Range Resources: Long Laterals, Less Disruption, More Gas

cost of renewables - Tom ShepstoneTom Shepstone
Natural Gas NOW

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Something spectacular is happening in Washington County, Pennsylvania as Range Resources is doing 3-mile laterals with huge benefits for everyone involved.

Range Resources just sponsored an article in the Washington, Pennsylvania Observer-Reporter talking about the pioneering work of the company in extending laterals out to nearly three miles. The shale revolution, as most insiders recognize, is far more a function of horizontal drilling than it is hydraulic fracturing (fracking). It is what has allowed shale layers to be tapped effectively by following them horizontally deep underground. Range Resources, along with some other companies, are gradually extending these lateral drilling movements further and further. The combined economic and environmental benefits are just huge.

Range Resources

Here are some excerpts from the article:

When Range Resources first began drilling horizontally in the Marcellus Shale, the average length of laterals was around 2,500 feet.  Today, that length has increased to nearly 3 miles.

Horizontal drilling technology is one of the most important factors for the modern shale boom. Lateral wellbores allow companies like Range Resources to access large volumes of natural gas trapped within geologic formations from a single location. As drilling companies are able to drill laterals at increasingly longer lengths – they can access more natural gas with fewer wells and less disruption on the surface of the land.

Recently, Range Resources set a record for the longest laterals drilled in the Marcellus Shale in Pennsylvania, West Virginia and Ohio.  The company wasn’t aiming for a record, only for greater efficiency and the best use of resources…

Lateral lengths aren’t decided by the Drilling team – it’s Range’s Planning & Development team who sets those parameters, based on where there is the greatest potential for pipeline capacity.  Before they broke the current PA record, Range’s longest laterals had come in around 11,000 feet, with the exception of one lateral that reached a length of 14,400.  Once they hit 15,000 feet, they knew they’d broken a record for Range, but didn’t realize they had now surpassed every other driller in PA. Careful research by Drilling Engineer Pat Quinn revealed the truth.

“Longer laterals are becoming the norm in the industry,” says Quinn. But it’s a strategy that also requires careful consideration.  “It calls for constant monitoring of our best practices.”

For communities that benefit from natural gas drilling, longer laterals can mean more natural gas production from fewer locations. Drilling Engineering Manager Josh Doak is looking at the opportunities that drilling longer laterals presents for Range, and for the communities in which Range operates.  “You can be more strategic on where you place the pad, and it also potentially means fewer topholes because with the ability drill longer laterals, you can access gas underground that previously would have required additional vertical drilling.  This strategy shrinks our environmental footprint even more than before, and gives us more options for accessing the natural gas rich shale formations in the region.”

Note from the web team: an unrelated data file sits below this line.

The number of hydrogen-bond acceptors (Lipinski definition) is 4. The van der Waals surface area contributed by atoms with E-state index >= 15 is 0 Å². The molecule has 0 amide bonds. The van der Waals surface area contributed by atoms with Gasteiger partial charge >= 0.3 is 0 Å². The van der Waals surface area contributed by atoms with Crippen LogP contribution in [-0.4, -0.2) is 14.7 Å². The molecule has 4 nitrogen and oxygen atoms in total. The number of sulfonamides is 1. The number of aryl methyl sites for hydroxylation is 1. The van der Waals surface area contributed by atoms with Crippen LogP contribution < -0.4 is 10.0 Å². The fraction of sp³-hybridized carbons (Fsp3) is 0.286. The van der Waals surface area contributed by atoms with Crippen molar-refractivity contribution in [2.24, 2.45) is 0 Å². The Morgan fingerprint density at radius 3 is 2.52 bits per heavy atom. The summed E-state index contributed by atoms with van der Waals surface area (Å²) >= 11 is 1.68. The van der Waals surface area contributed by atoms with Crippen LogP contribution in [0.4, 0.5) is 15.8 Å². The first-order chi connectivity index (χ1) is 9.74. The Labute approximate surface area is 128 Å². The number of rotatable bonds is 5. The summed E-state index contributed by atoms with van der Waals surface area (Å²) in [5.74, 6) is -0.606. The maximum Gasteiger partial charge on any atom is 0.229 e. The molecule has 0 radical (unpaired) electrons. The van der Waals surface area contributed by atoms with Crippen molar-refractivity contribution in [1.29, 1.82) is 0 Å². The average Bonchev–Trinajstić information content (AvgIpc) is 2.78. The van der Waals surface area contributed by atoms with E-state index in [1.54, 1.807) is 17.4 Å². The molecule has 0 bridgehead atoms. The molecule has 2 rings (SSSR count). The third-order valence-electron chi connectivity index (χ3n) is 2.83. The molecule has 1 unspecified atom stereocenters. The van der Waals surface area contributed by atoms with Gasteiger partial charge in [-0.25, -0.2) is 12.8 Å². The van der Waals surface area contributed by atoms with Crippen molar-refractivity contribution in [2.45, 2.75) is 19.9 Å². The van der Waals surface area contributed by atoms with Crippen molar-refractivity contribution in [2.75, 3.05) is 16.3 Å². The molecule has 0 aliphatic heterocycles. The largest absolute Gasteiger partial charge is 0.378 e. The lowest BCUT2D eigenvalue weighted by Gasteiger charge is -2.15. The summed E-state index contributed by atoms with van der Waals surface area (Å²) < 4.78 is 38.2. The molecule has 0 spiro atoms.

While Range has touted both the economic and the environmental benefits of this achievement, there are some added features. There is, for example, the increased efficiency of drilling that allows gas companies to compete with other sources of energy and supplies from other countries. Don’t think the Russians are pleased with our technological achievements. They mean our LNG going to Poland is becoming ever more competitive with their gas, thereby helping to ensure freedom in that part of the world, not to mention less dependence here on foreign sources of energy.

There are also the increased economic benefits to Washington County and other places Marcellus and Utica drillers are operating. Those benefits include jobs and taxes for a rural America desperately needing them.

The biggest benefit of longer laterals, though, is the open space they help protect. It’s not only the minimization of land disturbance that’s important but also the fact landowners can capture the value of their natural resources without selling the farm or the woods. Longer laterals means ever more income from ever less disturbance. Farmers can keep farming, in other words and large landowners don’t have to sell their land to pay taxes. Land can be economically productive with the ever shrinking footprints. No other type of land use or economic development produces so much with so little and the ratio just keeps improving.

There’s no better open space program around than gas drilling, in fact. That’s why I told several people on both sides of the debate that there’s no need to drill within the Upper Delaware River corridor near where I live. It’s less than two miles wide and a gas company could drill under it and capture the resource without ever touching anything close to it on the surface. It’s the same elsewhere, including in London where our buddy Nick Grealy hopes to drill. When you’re a mile and a half down and three miles out, there is no impact. It’s just a win for both sides. That’s why I love the gas industry. It’s non-stop innovation with benefits for everyone – even fractivists.

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